As demand for the Covid-19 vaccine continues to fall, the county is taking a new approach.
It's offering free beer.
It's not quite a government handout. Local breweries are partnering with the county Health Department to host pop-up vaccination clinics next to their taprooms.
Get a shot – the Moderna kind, not the alcoholic kind – and get a free drink on the house.
Actually, it's two free drinks since people would be receiving the Moderna vaccine, which requires the inoculated to return for a second dose four weeks later in order to be fully protected.
The county's new "Shot and Chaser" program is the latest sign of how the vaccine script has been flipped in a few short weeks, from not having enough vaccine to meet demand to now actively shopping the vaccine to breweries, schools and churches in an urgent effort to get more people vaccinated against the virus.
"Here's a good incentive," Erie County Executive Mark Poloncarz said Tuesday during his weekly briefing. "If this doesn't work, I don't know what will."
The program, whose ultimate vaccination goal could not be more serious, still represented a rare moment of lightheartedness during the pandemic. That was evident when Poloncarz displayed a slide featuring Homer Simpson with a Duff's beer bottle to announce the program.
"Help get on the vaccine train, and if it takes a beer to do it, that's OK," Poloncarz said. "This is Buffalo. We love our beer. We've got some incredible microbreweries here."
County leaders hope the vaccine-for-beer effort will attract younger residents, particularly those in their 20s and 30s who have consistently had the highest rates of positive Covid-19 cases in recent weeks. More than 800 residents in these age groups have tested positive over the past week alone, according to county data shared Tuesday.
Comparatively, only 41 county residents ages 80 and older tested positive in the same time frame.
Rob Free, the Buffalo Bisons' vice president of food and beverage and chairman of the New York State Restaurant Association, said he hopes the effort not only will attract younger people who may have a relaxed attitude about getting vaccinated, but also restaurant workers.
"It’s kind of a cool little thing to make it a little hipper," he said.
Both Resurgence and Flying Bison brewing companies, both in South Buffalo, have signed on as partners in the program. The county is also looking for more interested participants.
Resurgence Brewing will hold its pop-up vaccination clinic May 8, with the clinic setting up in an adjacent parking lot.
"We’ve always been for the pandemic ending and everything going back to normal," said Resurgence Brewing owner Jeff Ware. "Obviously, we’ve made it very well-known we wanted to help out any way we can."
Tim Herzog, founder of Flying Bison Brewing Company, said he had been talking with Jason Hurley, the county's director of community affairs, about crafting a new local beer to help Erie County celebrate its 200th anniversary.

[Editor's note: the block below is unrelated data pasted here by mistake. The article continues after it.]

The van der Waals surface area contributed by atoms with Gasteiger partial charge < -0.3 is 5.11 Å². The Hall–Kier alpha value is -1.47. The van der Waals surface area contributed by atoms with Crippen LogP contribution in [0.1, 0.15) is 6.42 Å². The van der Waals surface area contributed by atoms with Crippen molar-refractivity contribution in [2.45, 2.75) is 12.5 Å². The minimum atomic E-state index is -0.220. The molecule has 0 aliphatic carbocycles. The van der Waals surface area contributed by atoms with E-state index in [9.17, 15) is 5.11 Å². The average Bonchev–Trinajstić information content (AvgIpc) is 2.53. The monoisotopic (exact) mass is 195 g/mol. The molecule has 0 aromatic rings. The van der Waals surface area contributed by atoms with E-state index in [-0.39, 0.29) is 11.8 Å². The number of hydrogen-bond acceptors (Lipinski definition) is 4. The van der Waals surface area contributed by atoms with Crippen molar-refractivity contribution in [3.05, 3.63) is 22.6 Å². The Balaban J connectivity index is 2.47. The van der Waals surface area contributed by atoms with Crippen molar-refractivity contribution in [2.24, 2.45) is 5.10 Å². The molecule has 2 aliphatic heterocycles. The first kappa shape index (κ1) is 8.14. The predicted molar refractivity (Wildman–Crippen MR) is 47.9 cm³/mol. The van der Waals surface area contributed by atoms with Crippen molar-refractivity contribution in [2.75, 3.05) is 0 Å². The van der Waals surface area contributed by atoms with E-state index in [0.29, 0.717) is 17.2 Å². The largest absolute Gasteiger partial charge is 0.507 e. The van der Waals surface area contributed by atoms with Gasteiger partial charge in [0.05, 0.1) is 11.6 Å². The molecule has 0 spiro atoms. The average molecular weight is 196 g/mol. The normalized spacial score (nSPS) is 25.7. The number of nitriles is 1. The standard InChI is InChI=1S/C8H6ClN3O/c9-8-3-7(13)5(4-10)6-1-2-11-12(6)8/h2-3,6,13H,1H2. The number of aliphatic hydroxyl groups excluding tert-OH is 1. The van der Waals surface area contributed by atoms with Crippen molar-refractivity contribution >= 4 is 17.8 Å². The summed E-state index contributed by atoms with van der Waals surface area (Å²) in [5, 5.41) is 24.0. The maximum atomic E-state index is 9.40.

While in discussions about what would eventually be dubbed the "EC200 Parks and Rec pilsner," one thing led to another, Herzog said. He and Hurley got to talking about the outdoor tent that Flying Bison uses to cover its side yard space and the need for pop-up vaccination locations that could use a tent set up. From there, the germ of an idea blossomed, Herzog said.
"I'm kind of a militant guy about this because I had Covid early on," he said. "I don't even want people that I don't like to get this."
The concept grew quickly, with Health Commissioner Dr. Gale Burstein reaching out to Free, and Free reaching out to Resurgence. A date for the pop-up clinic for the Flying Bison site has not yet been set.
In answer to several potential questions: The free beer offer is not retroactive – you can't get a free beer just because you were proactive about getting vaccinated. And you don't have to use your free drink offer on beer, or any alcoholic beverage. Coke is fine, too.
County leaders acknowledged they have been forced to get more creative about vaccination delivery now that even walk-in status for county hub clinics aren't attracting many residents.
The lack of demand at the local level is being mirrored at the state level. Gov. Andrew Cuomo announced that all state vaccination sites will accept walk-ins starting Thursday. The state had been delivering an average of about 175,000 vaccine doses every 24 hours, but that has fallen to about 115,000 doses a day, the governor said Tuesday.
Poloncarz said the county-run hubs are still needed for the many people who are still returning for their second vaccines, but that won't last forever.
"Eventually, I would imagine we do plan on pulling back on using those sites and using more specialized sites we've already talked about," he said.
He encouraged other breweries with an interest in hosting a Shot and a Chaser vaccine clinic to contact Hurley at 858-2827 or firstname.lastname@example.org.
Aside from promoting vaccines, Poloncarz said he also hopes local brewing companies can benefit. Other restaurants and bars aren't prohibited from participating in the program, but they would need to have adequate space and be able to guarantee a certain number of individuals willing to get the vaccine, he said.
"If this gets another 600 or 1,000 people vaccinated," he said, "we're all better for it as a community."